But not before making a swing through Perry to check the NS signals. They were all red in both directions.

Yet that short little detour did yield the information that the former New York Central signal bridge over the CSX tracks has been removed.

I and countless other photographers have used it as a photo prop for years. It has been a while since I’ve been in Perry so it may have been taken down months ago.

Article and Photographs by Craig Sanders

 

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Santa Trains Return to W&LE

November 30, 2015

Santa Claus trains returned to the Wheeling & Lake Erie this year after a year’s absence.

The trains were a long-time fixture on the W&LE until 2014. In previous years the trains used equipment supplied by the Orrville Railroad Heritage Society, but a falling out between the W&LE and ORHS prompted that service to end.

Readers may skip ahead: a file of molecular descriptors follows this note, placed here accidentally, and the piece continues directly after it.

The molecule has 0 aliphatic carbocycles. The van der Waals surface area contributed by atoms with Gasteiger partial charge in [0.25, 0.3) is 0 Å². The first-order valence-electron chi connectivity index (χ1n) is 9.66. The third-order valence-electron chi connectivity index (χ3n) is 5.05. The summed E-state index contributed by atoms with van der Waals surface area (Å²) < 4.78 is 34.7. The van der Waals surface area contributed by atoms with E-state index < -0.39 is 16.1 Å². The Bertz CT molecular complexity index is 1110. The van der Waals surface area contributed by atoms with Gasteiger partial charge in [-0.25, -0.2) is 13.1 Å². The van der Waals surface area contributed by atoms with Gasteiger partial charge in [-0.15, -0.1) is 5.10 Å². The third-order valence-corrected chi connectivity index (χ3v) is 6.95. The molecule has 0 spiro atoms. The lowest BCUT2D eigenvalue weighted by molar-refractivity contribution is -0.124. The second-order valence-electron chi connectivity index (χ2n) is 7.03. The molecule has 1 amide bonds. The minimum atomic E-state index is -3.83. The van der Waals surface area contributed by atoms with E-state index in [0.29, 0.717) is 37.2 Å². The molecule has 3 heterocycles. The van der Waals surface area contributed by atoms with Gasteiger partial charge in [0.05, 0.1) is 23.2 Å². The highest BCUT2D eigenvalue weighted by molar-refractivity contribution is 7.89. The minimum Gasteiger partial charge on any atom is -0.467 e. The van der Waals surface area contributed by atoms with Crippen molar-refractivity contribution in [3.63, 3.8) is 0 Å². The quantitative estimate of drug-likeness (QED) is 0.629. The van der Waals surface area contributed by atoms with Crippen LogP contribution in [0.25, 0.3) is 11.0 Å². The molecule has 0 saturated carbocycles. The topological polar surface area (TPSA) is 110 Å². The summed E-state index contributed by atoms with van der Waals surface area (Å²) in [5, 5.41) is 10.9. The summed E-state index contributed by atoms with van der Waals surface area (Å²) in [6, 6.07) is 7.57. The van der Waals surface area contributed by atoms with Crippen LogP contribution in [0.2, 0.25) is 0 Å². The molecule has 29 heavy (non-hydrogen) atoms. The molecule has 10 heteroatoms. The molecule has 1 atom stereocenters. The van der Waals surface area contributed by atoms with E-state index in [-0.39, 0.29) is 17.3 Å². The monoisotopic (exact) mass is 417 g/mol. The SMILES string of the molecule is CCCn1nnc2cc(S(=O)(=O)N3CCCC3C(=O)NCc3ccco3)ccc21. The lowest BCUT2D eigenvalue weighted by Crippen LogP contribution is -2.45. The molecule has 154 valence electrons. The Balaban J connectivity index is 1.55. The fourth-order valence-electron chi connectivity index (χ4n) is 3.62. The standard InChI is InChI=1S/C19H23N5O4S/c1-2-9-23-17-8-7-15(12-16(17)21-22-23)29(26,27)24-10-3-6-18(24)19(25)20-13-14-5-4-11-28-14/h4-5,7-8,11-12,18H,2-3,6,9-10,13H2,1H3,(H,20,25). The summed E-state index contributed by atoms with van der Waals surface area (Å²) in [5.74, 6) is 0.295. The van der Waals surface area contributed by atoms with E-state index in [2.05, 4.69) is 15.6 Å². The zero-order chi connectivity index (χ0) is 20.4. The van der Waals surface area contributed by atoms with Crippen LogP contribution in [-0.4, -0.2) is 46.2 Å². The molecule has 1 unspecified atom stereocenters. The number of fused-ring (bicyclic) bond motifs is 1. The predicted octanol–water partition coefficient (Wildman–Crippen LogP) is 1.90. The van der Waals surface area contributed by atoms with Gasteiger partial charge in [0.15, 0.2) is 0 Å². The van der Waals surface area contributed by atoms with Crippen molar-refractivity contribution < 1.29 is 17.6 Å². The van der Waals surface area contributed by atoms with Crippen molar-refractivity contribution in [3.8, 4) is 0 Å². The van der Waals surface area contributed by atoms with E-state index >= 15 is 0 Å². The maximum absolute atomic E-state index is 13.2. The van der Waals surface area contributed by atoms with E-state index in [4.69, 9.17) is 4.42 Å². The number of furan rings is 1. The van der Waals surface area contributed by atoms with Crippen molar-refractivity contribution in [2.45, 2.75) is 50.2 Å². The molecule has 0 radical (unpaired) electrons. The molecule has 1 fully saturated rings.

This year’s trains operated on Nov. 27 between Brewster and Zoarville and featured five coaches from the Age of Steam Roundhouse. W&LE Nos. 3046 and 111 bracketed the train, which made three roundtrips and carried railroad employees and their families.

In past years, ORHS cars were used on Santa trains for Wheeling employees, but tickets were sold to the public to ride some trains. The latter usually operated between Orrville and Lodi.

Consultant Laments the Near End of RoadRailers

November 30, 2015

A railroad industry consultant believes that Norfolk Southern decided to reduce the scope of its RoadRailer operations because it felt uncomfortable being the only railroad to continue to embrace the technology.

Larry Gross told Trains magazine that had other railroads continued to operate RoadRailers then NS might have followed suit.